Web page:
Walmart and IoT: A Case Study

With tech, there is always going to be room for improvement. The same limitations that affected your app a while back aren’t going to be there forever, and realising when, and how, to change and adapt is one of the most important things you can learn well and learn early.

Technology doesn’t stop changing, adapting, or improving. There is always something more to work with: from personal websites, some companies have moved completely to apps, and from apps, have gone full-circle to websites. We’ve gone from requiring tools to control or change a piece of technology to being able to control hardware through apps or through voice.

And when these new technologies come around, companies will always find a way to use them to their benefit.

Walmart: A Case Study

Walmart’s one of the biggest retailers in the United States. That comes with some considerations to keep in mind when it comes to adapting technology to work on that scale, and when it comes to adopting technology in the first place.

Here’s how: a small or medium organization will have an endless quantity of data to sort through once the company starts monitoring and recording. It will have an inventorying system to work around. It’ll have some aspects of the business that can be automated so that it leaves human employees free to take on other work, a little bit like parking a robotic greeter in front of a restaurant.

When it comes to organizations that are bigger, that technology has to be able to keep up, and that technology becomes necessary. Today, even SMEs will find it difficult to work without using technology; multiply that by the size of Walmart, and it’s a harder challenge to take on with a much greater payoff.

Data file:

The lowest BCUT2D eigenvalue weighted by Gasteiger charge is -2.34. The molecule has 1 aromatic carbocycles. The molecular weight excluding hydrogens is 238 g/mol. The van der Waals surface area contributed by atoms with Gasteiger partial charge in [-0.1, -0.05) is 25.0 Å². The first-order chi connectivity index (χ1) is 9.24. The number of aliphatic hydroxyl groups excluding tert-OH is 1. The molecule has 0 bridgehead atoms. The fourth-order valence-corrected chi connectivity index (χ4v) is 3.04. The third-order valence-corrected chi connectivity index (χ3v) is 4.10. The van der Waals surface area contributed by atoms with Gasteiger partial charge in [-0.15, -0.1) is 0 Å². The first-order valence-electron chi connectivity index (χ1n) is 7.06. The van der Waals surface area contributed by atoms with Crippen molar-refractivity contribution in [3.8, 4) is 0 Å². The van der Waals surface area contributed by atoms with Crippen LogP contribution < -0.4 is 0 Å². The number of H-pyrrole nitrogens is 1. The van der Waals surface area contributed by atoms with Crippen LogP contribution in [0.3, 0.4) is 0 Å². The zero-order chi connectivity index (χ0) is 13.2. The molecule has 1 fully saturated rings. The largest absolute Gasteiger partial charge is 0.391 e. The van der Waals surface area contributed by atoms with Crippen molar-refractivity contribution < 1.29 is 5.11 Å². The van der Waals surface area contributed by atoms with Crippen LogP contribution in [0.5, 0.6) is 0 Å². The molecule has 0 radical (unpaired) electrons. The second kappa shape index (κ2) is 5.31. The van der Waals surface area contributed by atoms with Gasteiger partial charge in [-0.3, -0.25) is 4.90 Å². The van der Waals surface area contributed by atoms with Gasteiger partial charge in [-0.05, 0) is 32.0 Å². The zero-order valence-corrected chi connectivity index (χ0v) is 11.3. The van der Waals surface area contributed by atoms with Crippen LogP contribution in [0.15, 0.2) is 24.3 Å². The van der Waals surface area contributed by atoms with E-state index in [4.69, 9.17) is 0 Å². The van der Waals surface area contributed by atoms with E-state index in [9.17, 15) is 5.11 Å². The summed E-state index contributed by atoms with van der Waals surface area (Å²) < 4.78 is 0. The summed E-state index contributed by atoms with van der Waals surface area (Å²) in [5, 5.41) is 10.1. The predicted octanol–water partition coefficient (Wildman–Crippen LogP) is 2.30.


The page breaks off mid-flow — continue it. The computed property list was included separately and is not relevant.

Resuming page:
Walmart has multiple physical locations. Walmart has an online component. Walmart has an app. Walmart has a supply chain.

All of these need to be operational, and all of them need to work together.

That’s where IoT comes in. And that’s what Walmart started implementing over the years.

It started by adopting RFID to track inventory.

Then it looked at what it could do with IoT.

Walmart and IoT

Have you ever noticed that every Walmart you go to feels the same? It’s never too hot or too cold; the ice-cream is always frozen; the drinks are kept cold?

Every Walmart feels the same because of IoT.

From the HVAC system to the refrigerators, Walmart monitors the state of its over 4,000 stores through the internet of things, and receives over 1.5 million messages a day, which are then forwarded to the appropriate teams. If a unit is underoperating, or there are problems in the cooling system, a message is relayed to the repair team in order to start taking proactive steps during maintenance repairs.

This means they save money: the unit isn’t pushed to breaking point, and Walmart doesn’t field complaints from customers or deal with returns because the product has been affected.